The new directives targeting the Public Services come at a time when Kenyans have increasingly shown lack of strict observance of the issued guidelines even as the number of positive Covid-19 cases skyrocket to 13,771 and leaving 238 dead as of today.
SEE ALSO: Working from home could be blessing in disguise for persons with disabilities
Principal Secretaries/ Accounting Officers will be personally responsible for effective enforcement and compliance of the current guidelines and any future directives issued to mitigate the spread of Covid-19.
Uhuru convenes summit to review rising Covid-19 cases: The Standard
President Uhuru Kenyatta (pictured) will on Friday, July 24, meet governors following the ballooning Covid-19 infections in recent days.
The session will among other things review the efficacy of the containment measures in place and review the impact of the phased easing of the restrictions, State House said in a statement.
This story is being updated.
SEE ALSO: Sakaja resigns from Covid-19 Senate committee, in court tomorrow
Drastic life changes affecting mental health
Kenya has been ranked 6th among African countries with the highest cases of depression, this has triggered anxiety by the World Health Organization (WHO), with 1.9 million people suffering from a form of mental conditions such as depression, substance abuse.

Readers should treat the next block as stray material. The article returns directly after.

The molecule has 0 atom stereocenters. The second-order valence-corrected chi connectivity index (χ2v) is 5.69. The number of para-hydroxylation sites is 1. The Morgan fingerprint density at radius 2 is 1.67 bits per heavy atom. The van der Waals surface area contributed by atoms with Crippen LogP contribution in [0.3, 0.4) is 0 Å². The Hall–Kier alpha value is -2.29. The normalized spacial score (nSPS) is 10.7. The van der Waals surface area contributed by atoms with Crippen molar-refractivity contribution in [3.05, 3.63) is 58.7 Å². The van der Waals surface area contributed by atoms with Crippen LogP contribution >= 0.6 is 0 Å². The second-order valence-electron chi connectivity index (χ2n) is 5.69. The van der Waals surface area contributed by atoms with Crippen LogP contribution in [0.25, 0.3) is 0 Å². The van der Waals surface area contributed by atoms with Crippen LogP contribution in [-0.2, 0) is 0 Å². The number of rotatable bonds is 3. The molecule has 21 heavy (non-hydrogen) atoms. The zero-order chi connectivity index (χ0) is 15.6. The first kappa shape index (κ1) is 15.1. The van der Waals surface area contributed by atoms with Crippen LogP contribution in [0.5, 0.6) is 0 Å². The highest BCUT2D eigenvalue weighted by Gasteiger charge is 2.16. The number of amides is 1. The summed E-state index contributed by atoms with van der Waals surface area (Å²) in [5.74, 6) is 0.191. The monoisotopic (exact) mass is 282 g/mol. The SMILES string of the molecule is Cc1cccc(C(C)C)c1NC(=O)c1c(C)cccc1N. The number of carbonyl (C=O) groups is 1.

Globally, one in four people is affected by mental or neurological disorders at some point in their lives, this is according to the WHO.
Currently, around 450 million people suffer from such conditions, placing mental disorders among the leading causes of ill-health and disability worldwide.
The pandemic has also been known to cause significant distress, mostly affecting the state of one’s mental well-being.
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With the spread of the COVID-19 pandemic attributed to the novel Coronavirus disease, millions have been affected globally with over 14 million infections and half a million deaths as to date. This has brought about uncertainty coupled with difficult situations, including job loss and the risk of contracting the deadly virus.